Picea pungens

Bryant wrote and contributed the photograph for today’s entry. It’s my fault it’s late in being posted, but I’ve been catching up since going on a collecting foray late last week. He writes:

Continuing with the series on colour, I thought I would dip into the more structural side of things. In particular, I want to focus on blue colouration in foliage. Today’s photo is of a compact blue-needled selection of Picea pungens, taken in the E.H. Lohbrunner Alpine Garden here at UBC. Picea pungens is a high-altitude species, which grows at elevations between 1,750-3,000 meters in the southern Rocky Mountains. I chose this species because I was intrigued by David Lee’s fascination with blue foliage as described in his book, Nature’s Palette. Lee’s focus is mainly on iridescent blues found in tropical species such as Selaginella willdenowii.

The more subtle blue hues that are found in Picea pungens (commonly the Colorado blue spruce) are not produced by modified anthocyanin pigmentation like the blues found in many flowers. Species like the blue spruce produce a thin film of epicuticular surface waxes on their needles. These deposits diffract light at short wavelengths, which we perceive as a pale blue. This scattering of radiation is a physical phenomenon known as Tyndall scattering–the same reason why the sky and ocean are blue. The surface waxes are thought to reduce the absorption of photosynthetically-active radiation, reduce transpiration, influence gas exchange and lower leaf temperature (see: Physiological Effects of Surface Waxes). These results caused by the diffraction of light by epicuticular surface waxes can be advantageous or disadvantageous depending on the biogeoclimatic location of the individual.

In the case of the Selaginella examined by Lee, the multiple layers of convexly-shaped epidermal cells are what cause the diffraction of a more iridescent blue colour on the leaves. Selaginella willdenowii is a shade-dwelling plant, and the blue iridescence is only found on leaves that are rarely exposed to sunlight. Lee was curious as to why the fern would evolve structures that diffract much of the scarce light that is available to them. After thirty years of pondering this question, Lee’s explanation is that the iridescent shade leaves deflect short wave radiation and are thus able to absorb more long wave radiation. This is advantageous in the shaded understory of tropical rain forests, because long wavelength radiation is more available than short wavelength under the canopy.

Picea pungens

14 responses to “Picea pungens”

  1. James Singer

    The most beautiful of all “blue” plants–it’s like moonlight.
    Bismarckia noblis11c.jpg

  2. Lucinda

    Fascinating! Thank you!

  3. wendy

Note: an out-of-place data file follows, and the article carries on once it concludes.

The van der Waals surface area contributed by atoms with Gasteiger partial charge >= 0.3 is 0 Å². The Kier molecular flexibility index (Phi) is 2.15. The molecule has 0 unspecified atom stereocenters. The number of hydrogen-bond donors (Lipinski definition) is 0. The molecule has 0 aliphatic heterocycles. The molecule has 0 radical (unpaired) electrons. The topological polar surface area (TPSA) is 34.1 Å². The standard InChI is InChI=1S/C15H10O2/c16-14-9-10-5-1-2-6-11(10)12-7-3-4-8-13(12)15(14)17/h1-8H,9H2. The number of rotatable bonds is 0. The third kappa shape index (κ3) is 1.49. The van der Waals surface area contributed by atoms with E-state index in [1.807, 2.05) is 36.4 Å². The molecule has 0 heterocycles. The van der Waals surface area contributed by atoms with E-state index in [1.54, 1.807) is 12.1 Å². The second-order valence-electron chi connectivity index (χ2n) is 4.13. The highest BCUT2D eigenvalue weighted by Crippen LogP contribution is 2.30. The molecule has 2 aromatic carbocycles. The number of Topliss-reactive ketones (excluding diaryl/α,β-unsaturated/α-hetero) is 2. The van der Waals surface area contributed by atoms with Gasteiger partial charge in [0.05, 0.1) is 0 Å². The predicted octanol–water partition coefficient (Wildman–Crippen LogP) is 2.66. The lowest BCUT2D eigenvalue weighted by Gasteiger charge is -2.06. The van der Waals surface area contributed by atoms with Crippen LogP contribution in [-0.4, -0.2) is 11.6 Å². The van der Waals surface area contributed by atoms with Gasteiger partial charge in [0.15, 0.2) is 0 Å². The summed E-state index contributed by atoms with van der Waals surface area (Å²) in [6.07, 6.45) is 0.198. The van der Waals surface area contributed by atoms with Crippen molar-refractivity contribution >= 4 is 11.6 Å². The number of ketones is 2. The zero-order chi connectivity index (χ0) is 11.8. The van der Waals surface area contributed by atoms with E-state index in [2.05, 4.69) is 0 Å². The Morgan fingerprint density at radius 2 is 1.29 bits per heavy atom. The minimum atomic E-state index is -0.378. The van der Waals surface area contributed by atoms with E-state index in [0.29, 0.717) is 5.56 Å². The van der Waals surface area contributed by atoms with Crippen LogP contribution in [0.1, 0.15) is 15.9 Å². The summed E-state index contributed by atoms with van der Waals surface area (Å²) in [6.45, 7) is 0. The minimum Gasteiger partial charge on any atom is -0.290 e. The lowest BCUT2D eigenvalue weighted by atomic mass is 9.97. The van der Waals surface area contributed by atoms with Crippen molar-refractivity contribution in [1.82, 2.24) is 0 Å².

Britain is after all known for its rainy dark climate… could we be on the track of the deeper reason why ancient Britons painted themselves blue?

  4. Sue Frisch

    Fascinating! How about the blues in grasses? Some of them are very pale blue.

  5. Deb Lievens

    Bryant, Excellent post. Ah, the physics of botany. You’ve given us a lot of good info to absorb. How about the reflective green of Schistostega pennata?
    By the way, can you tell me how to find the rest of your color series? I tried going to “tags” but couldn’t find anything there. I am a loyal reader, but sometimes I miss things. Thanks.

  6. Wes

    Ahhhhn yes…. those of us who make fresh christmas greenery learned long ago that using a waxy antidesicant (wiltpruf) on blue spruce foilage killed the “blue”. It keeps well in outdoor wreaths anyway.
    Same applies to Juniperous Virginiana berries…. you lose that wonderful light blue color if you treat them (you do get a somewhat less wonderful dark blue though (anthracynins showing thru).
    Thanks, for the thoughts

  7. Newman

    Love the Blue Series, that should take you a while 🙂

  8. Daniel Mosquin

    Deb, it’s the first tag — “colours in plants” series.

  9. Ginny

    Such an interesting write-up! David Lee’s book has been in my to-be-read pile for a few months; now I’m inspired to pull it out and put it on top.
    Many thanks to Bryant and Daniel.

  10. Ron B

    So nobody at the garden knows the cultivar of the spruce?

  11. Daniel Mosquin

    Ron — no, we do not. It was received as an unrooted cutting from the US National Arboretum somewhere around 1976. It came to us as Picea pungens ‘Compacta’, but as the folks at Coenosium Gardens explain, that cultivar is green, and has been lost to cultivation. We do have the US National Arboretum’s accession number: NA.21325.

  12. Ron B

    Probably from the Gotelli collection, home of assorted questionable identifications. I find no record of that accession on the USNA web site now, the only Picea pungens listed being one supposed to have been grown from wild-collected seed gathered in North Carolina(!).

  13. elizabeth a airhart

    growing up north in the usa looking for blue spruce trees
    come christmas was a lovely outing and wreaths for the front door
    when the sky turns different colors as on the astronomy day site
    today a breahtakeing post today does this not change the colors
    of plants and trees in some way – both sites are a must today

  14. Laura

    As a huge fan of Selaginella, I’d like to see a photo of species willldenowii. Please, NOT a fern! Thanks, Laura

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